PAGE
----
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4 Ways Businesses Are Adapting to Survive the Easter Period During Coronavirus

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EU Blog » Business Trends » 4 Ways Businesses Are Adapting to Survive the Easter Period During Coronavirus

Easter, which falls on the 12th of April, is an important holiday for businesses. In 2019, Americans spent $18.1 billion on Easter-related items. In the UK, the amount was just over a billion for the same period.  

And buying isn’t just limited to good old chocolate eggs. During the run-up to the big day, shoppers are eager to get their hands on a whole range of products, including greeting cards, flowers, food, decorations and more.  

But the coronavirus crisis is having a significant negative impact on sales this year. Nation-wide lockdowns mean that people are unable to go to the shops, gather for festivities, and exchange gifts. Some stores have even been instructed not to sell Easter eggs because they’re classed as non-essential items.  

These difficult circumstances have prompted businesses to take a different approach. And many have come up with clever new strategies to limit losses and make the most of the Easter holiday.  

Here are five ways that businesses are adapting to the restrictions and low demand that the coronavirus crisis has caused:  

1. Focusing on Online Sales 

Most governments, especially in Europe and North America, have imposed restrictions on non-essential brick-and-mortar stores, which includes chocolate shops. Consequently, consumers have moved online in huge numbers.  

To take advantage of this online surge, many retailers have focused on their online operations, providing consumers with a range of promotions and speedy delivery options. Nike, for example, has offered shoppers 25% off everything on its site. And many companies are waiving shipping fees.  

2. Giving Away Surplus Stock 

Lower overall demand has meant that many retailers and manufacturers have been left with surplus stock. But rather than let perishable goods like sweets go to waste, companies are offering them for free. And they’re being applauded for it in the media.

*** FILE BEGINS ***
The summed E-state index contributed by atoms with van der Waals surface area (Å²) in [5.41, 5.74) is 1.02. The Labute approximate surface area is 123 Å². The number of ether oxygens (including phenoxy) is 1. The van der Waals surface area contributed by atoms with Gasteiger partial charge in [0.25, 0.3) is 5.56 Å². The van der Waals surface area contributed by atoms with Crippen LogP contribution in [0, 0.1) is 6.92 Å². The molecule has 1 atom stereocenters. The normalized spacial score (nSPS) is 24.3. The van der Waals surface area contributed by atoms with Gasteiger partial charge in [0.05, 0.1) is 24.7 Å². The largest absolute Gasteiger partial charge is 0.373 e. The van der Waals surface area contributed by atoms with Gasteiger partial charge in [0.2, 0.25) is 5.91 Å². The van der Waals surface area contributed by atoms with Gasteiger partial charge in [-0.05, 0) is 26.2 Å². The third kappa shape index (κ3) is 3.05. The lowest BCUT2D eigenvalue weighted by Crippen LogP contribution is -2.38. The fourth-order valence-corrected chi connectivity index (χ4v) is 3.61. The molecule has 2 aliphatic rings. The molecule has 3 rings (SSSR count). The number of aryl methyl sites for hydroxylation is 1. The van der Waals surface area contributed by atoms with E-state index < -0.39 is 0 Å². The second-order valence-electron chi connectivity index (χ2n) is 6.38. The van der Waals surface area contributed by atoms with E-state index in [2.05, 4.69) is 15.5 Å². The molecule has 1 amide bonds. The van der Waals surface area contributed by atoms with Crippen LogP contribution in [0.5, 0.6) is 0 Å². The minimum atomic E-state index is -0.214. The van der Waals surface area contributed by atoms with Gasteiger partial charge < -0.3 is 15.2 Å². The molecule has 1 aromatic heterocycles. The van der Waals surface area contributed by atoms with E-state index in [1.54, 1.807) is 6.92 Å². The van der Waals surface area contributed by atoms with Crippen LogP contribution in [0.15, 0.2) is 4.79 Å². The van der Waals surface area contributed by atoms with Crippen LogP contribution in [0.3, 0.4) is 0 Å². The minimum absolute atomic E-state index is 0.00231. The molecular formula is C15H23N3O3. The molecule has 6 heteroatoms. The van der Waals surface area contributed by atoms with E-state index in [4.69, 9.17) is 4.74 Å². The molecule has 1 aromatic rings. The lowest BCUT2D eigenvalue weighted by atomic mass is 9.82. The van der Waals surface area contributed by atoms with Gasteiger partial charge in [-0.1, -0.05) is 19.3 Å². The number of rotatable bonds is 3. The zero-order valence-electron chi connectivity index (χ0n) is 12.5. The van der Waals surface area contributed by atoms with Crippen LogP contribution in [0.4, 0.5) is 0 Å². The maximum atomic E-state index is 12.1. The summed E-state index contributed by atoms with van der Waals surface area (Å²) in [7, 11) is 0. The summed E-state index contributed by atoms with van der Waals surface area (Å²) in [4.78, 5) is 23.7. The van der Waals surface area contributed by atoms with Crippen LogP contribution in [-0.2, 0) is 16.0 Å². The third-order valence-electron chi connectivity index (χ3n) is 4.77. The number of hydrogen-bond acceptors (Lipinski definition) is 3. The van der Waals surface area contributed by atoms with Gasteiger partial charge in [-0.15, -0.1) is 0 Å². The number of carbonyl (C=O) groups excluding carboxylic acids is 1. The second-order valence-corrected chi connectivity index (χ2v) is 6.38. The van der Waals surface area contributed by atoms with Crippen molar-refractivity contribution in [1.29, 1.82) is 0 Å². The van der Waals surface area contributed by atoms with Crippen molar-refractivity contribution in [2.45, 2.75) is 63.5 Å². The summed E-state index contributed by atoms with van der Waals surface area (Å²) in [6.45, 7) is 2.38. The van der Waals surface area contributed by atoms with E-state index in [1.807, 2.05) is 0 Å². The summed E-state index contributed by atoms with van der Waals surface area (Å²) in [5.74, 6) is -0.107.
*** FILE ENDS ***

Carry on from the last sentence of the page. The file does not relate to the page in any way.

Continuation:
Digby Eddison, of Digby’s Fine Chocolates, has decided to give away his excess Easter eggs, thus turning an unfortunate situation into an opportunity to help others and receive some positive publicity in the process. Kinnerton, a chocolate firm in Norfolk, UK, also chose to give unsold eggs to medical workers for free.  

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3. Streamlining Product Ranges 

As e-commerce purchases have boomed, some retailers have found themselves unprepared to meet the increased online demand. 

Furthermore, disrupted supply chains, badly-affected delivery services, lower numbers of factory workers and inefficiency due to on-site safety measures, have all made it difficult to fulfil orders. As a result, many online stores have limited their product lines to the most in-demand items.  

This is what Hotel Chocolat has done to deal with the heightened demand and reduced numbers of staff in its factories. It’s offering a limited range of Easter eggs so that it can continue to successfully cater to its customers.  

4. Hosting “Virtual” Easter Events 

The fact that gatherings are banned doesn’t mean that people can’t get together and have fun. A whole host of organizations that rely on group activities, like yoga studios, gyms, and universities have gone online to offer virtual classes. One group of apartment-block residents even organized an “isolation disco”.  

But How Does This Relate to Easter?  

One company in Knoxville is running “The Egg-travagant Easter Drive-Thru”, allowing customers to enjoy festivities from their cars. Drivers will pass through an exhibition tent, where the Easter bunny will wave to them.  

As coronavirus continues to take its toll, it’s likely that businesses will come up with new, creative ways to organize events and activities, especially online.  

Learn to Turn Crisis Into Opportunity at EU Business School 

A career in the corporate sector is an exciting and challenging prospect. And the tumultuous events of the last few weeks have illustrated that true business leadership calls for creative and flexible responses to unforeseen circumstances.  

At EU Business School, we understand that crisis management is an essential business skill and all our programs take this fact into account. If you’re contemplating a career in business, take a look at our extensive range of bachelor’s programs and our specialized MBAs.  

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